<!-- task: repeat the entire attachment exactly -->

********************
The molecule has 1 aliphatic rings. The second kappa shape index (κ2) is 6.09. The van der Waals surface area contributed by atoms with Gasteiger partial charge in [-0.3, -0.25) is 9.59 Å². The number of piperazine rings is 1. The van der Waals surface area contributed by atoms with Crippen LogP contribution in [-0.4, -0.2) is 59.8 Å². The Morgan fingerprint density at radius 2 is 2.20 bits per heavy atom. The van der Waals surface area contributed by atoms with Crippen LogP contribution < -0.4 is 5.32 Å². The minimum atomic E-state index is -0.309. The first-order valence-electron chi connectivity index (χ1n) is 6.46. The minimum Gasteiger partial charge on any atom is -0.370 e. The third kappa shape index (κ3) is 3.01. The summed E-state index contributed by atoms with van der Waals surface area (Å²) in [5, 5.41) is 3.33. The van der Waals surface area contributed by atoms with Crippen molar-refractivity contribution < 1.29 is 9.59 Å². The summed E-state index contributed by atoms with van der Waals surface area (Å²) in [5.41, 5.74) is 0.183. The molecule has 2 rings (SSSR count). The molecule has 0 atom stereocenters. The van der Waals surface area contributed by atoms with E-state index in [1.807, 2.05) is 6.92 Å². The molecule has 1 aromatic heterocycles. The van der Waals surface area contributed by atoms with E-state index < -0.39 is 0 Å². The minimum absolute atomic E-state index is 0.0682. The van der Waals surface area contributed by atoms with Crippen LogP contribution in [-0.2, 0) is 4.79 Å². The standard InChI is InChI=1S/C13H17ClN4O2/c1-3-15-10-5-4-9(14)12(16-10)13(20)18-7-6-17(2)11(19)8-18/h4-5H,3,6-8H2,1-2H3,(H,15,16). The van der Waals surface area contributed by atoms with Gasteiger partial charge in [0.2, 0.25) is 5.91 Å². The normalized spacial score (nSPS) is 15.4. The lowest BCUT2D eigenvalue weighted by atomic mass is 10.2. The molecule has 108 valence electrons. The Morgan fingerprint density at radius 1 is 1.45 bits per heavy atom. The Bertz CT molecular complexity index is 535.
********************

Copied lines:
The molecule has 1 aliphatic rings. The second kappa shape index (κ2) is 6.09. The van der Waals surface area contributed by atoms with Gasteiger partial charge in [-0.3, -0.25) is 9.59 Å². The number of piperazine rings is 1. The van der Waals surface area contributed by atoms with Crippen LogP contribution in [-0.4, -0.2) is 59.8 Å². The Morgan fingerprint density at radius 2 is 2.20 bits per heavy atom. The van der Waals surface area contributed by atoms with Crippen LogP contribution < -0.4 is 5.32 Å². The minimum atomic E-state index is -0.309. The first-order valence-electron chi connectivity index (χ1n) is 6.46. The minimum Gasteiger partial charge on any atom is -0.370 e. The third kappa shape index (κ3) is 3.01. The summed E-state index contributed by atoms with van der Waals surface area (Å²) in [5, 5.41) is 3.33. The van der Waals surface area contributed by atoms with Crippen molar-refractivity contribution < 1.29 is 9.59 Å². The summed E-state index contributed by atoms with van der Waals surface area (Å²) in [5.41, 5.74) is 0.183. The molecule has 2 rings (SSSR count). The molecule has 0 atom stereocenters. The van der Waals surface area contributed by atoms with E-state index in [1.807, 2.05) is 6.92 Å². The molecule has 1 aromatic heterocycles. The van der Waals surface area contributed by atoms with E-state index < -0.39 is 0 Å². The minimum absolute atomic E-state index is 0.0682. The van der Waals surface area contributed by atoms with Crippen LogP contribution in [-0.2, 0) is 4.79 Å². The standard InChI is InChI=1S/C13H17ClN4O2/c1-3-15-10-5-4-9(14)12(16-10)13(20)18-7-6-17(2)11(19)8-18/h4-5H,3,6-8H2,1-2H3,(H,15,16). The van der Waals surface area contributed by atoms with Gasteiger partial charge in [0.2, 0.25) is 5.91 Å². The normalized spacial score (nSPS) is 15.4. The lowest BCUT2D eigenvalue weighted by atomic mass is 10.2. The molecule has 108 valence electrons. The Morgan fingerprint density at radius 1 is 1.45 bits per heavy atom. The Bertz CT molecular complexity index is 535.